Belinda’s house includes some Jeff Halpern skates, some Adam Oates gloves and a Nicklas Backstrom stick. Olivia and her family named the dog Griffin, and later people joked they should change it to Cousins. They’ve attended many Wizards games. They love John Wall. Both waited an epoch for season tickets to the Redskins, whom they’ve seen a bushel of times while wearing Darrell Green jerseys.
Belinda: “People would comment and be taken aback seeing two women with no guys around, going to the games by themselves!”
And Olivia: “And of course we would be the only two Asian women together seemingly in the entire stadium!”
Yet all of that bows to this, which really needs to be in italics: In August 2008, they dragged their husbands and offspring, the eight of them, to Canton, Ohio, to see the Pro Football Hall of Fame induction of Art Monk and Darrell Green.
They’ve been forgiven, haltingly.
In Nationals Park on the night of Friday, Oct. 12, 2012, during Game 5 with the Cardinals one strike from exit five times, Olivia held up her camera at least three times to record the moment that never came. In Nationals Park on the night of Friday, Oct. 3, 2014, both sat through all 18 innings. As the Capitals lost their three-games-to-one lead on the Rangers in 2015, Belinda had stomach aches. When that series ended, Olivia had to leave the room for some time alone. Belinda “still can see the open net” from Game 2 of the 1998 Stanley Cup finals and screamed “at the top of my lungs for a long time” over the high-sticking penalty of a treasured player, Joel Ward, in the 2012 Capitals-Rangers Game 5.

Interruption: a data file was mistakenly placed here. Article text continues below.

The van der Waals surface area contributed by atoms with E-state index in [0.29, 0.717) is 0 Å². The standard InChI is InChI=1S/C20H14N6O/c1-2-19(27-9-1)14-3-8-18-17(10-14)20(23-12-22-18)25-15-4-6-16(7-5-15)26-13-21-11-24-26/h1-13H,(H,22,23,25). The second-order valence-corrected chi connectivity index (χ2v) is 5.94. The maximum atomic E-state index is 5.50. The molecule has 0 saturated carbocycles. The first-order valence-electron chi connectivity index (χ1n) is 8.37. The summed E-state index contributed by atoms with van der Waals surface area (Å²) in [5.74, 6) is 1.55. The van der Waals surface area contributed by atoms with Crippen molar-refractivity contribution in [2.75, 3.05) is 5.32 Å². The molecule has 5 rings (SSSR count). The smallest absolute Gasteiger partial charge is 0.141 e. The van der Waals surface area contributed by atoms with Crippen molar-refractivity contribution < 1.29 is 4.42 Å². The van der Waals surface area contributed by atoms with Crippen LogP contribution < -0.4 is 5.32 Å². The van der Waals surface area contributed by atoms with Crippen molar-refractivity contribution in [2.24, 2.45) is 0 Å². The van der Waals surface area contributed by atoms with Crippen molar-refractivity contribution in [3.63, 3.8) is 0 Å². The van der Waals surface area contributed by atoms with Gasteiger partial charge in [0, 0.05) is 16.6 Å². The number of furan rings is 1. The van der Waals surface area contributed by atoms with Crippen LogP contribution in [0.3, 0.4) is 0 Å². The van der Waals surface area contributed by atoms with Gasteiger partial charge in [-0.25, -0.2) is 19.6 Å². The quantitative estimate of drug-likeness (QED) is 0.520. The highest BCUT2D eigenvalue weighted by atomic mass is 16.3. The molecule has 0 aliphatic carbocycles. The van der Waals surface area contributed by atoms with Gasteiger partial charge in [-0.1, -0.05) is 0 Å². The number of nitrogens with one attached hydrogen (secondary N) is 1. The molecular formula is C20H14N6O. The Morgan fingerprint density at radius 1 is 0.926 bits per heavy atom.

Olivia often needs days to get over playoff endings. She tells herself she won’t watch postgame shows or read about bygone defeats, yet can’t stop, reading even the newspapers from the cities of opposing teams.
Belinda: “Yes, we still wallow in the pain of the losses by reading and listening to everything.”
After some years, Belinda began cringing in preseasons whenever people picked the Capitals or Nationals to win. Olivia can’t bear to watch the remainder of the playoffs once the Capitals are ousted, but Belinda has watched the Penguins win the Stanley Cup and reports having thrown things.
“Oh, just pillows and clothes.”
For further haunts, Olivia has Virginia. The school’s unthinkable loss to Maryland Baltimore County in the NCAA tournament sent her spiraling onto Skype for a long commiseration with her daughter, then into sleeplessness: “I was absolutely crushed. Felt sick, so sad, in disbelief. It’s hard to describe.”
“It’s funny,” she wrote, “but after U-Va. lost to UMBC, [husband] Walter got me flowers, offered to do the laundry, take me out to dinner, movie, etc. It’s like it was our anniversary.”
Then: “I told my mom they should lose more often.”
“After some of the playoff series losses,” Belinda wrote, “my family would take me to the beach to help me feel better.”
In that odd way about human beings, then, both sisters believed the elation of Monday gained meaning from the heartbreak of all the yore. That seemed clear in the video.
Now we’re all clamoring to reassemble after some years, further proof of the enduring power of Mr. Steinberg. He clearly knows authenticity when he sees it.